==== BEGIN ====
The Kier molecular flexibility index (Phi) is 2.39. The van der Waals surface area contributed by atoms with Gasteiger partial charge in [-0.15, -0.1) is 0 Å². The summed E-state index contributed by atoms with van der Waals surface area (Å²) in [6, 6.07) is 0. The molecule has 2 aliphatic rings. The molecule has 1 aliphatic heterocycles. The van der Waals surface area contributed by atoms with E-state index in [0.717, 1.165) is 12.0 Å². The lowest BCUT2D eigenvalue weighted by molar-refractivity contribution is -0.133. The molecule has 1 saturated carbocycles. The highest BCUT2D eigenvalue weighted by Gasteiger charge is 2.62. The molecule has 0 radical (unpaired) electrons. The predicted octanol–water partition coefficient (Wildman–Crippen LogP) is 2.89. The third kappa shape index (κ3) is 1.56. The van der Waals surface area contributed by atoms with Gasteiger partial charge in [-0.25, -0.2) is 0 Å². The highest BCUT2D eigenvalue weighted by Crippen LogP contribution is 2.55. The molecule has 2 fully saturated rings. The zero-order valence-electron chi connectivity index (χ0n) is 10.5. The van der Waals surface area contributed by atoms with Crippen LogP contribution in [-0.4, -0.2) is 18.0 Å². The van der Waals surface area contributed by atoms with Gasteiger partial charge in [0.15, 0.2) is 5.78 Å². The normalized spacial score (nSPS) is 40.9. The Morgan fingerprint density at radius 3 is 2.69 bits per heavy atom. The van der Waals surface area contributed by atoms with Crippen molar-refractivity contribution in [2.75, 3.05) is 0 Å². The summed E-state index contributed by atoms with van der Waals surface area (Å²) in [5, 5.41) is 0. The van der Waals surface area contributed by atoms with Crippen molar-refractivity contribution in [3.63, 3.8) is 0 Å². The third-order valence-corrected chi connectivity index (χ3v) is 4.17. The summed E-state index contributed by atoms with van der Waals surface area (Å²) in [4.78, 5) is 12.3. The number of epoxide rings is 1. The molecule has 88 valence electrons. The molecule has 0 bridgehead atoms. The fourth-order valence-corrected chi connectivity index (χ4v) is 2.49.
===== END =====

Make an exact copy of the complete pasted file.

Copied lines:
The Kier molecular flexibility index (Phi) is 2.39. The van der Waals surface area contributed by atoms with Gasteiger partial charge in [-0.15, -0.1) is 0 Å². The summed E-state index contributed by atoms with van der Waals surface area (Å²) in [6, 6.07) is 0. The molecule has 2 aliphatic rings. The molecule has 1 aliphatic heterocycles. The van der Waals surface area contributed by atoms with E-state index in [0.717, 1.165) is 12.0 Å². The lowest BCUT2D eigenvalue weighted by molar-refractivity contribution is -0.133. The molecule has 1 saturated carbocycles. The highest BCUT2D eigenvalue weighted by Gasteiger charge is 2.62. The molecule has 0 radical (unpaired) electrons. The predicted octanol–water partition coefficient (Wildman–Crippen LogP) is 2.89. The third kappa shape index (κ3) is 1.56. The van der Waals surface area contributed by atoms with Gasteiger partial charge in [-0.25, -0.2) is 0 Å². The highest BCUT2D eigenvalue weighted by Crippen LogP contribution is 2.55. The molecule has 2 fully saturated rings. The zero-order valence-electron chi connectivity index (χ0n) is 10.5. The van der Waals surface area contributed by atoms with Crippen LogP contribution in [-0.4, -0.2) is 18.0 Å². The van der Waals surface area contributed by atoms with Gasteiger partial charge in [0.15, 0.2) is 5.78 Å². The normalized spacial score (nSPS) is 40.9. The Morgan fingerprint density at radius 3 is 2.69 bits per heavy atom. The van der Waals surface area contributed by atoms with Crippen molar-refractivity contribution in [2.75, 3.05) is 0 Å². The summed E-state index contributed by atoms with van der Waals surface area (Å²) in [5, 5.41) is 0. The van der Waals surface area contributed by atoms with Crippen molar-refractivity contribution in [3.63, 3.8) is 0 Å². The third-order valence-corrected chi connectivity index (χ3v) is 4.17. The summed E-state index contributed by atoms with van der Waals surface area (Å²) in [4.78, 5) is 12.3. The number of epoxide rings is 1. The molecule has 88 valence electrons. The molecule has 0 bridgehead atoms. The fourth-order valence-corrected chi connectivity index (χ4v) is 2.49.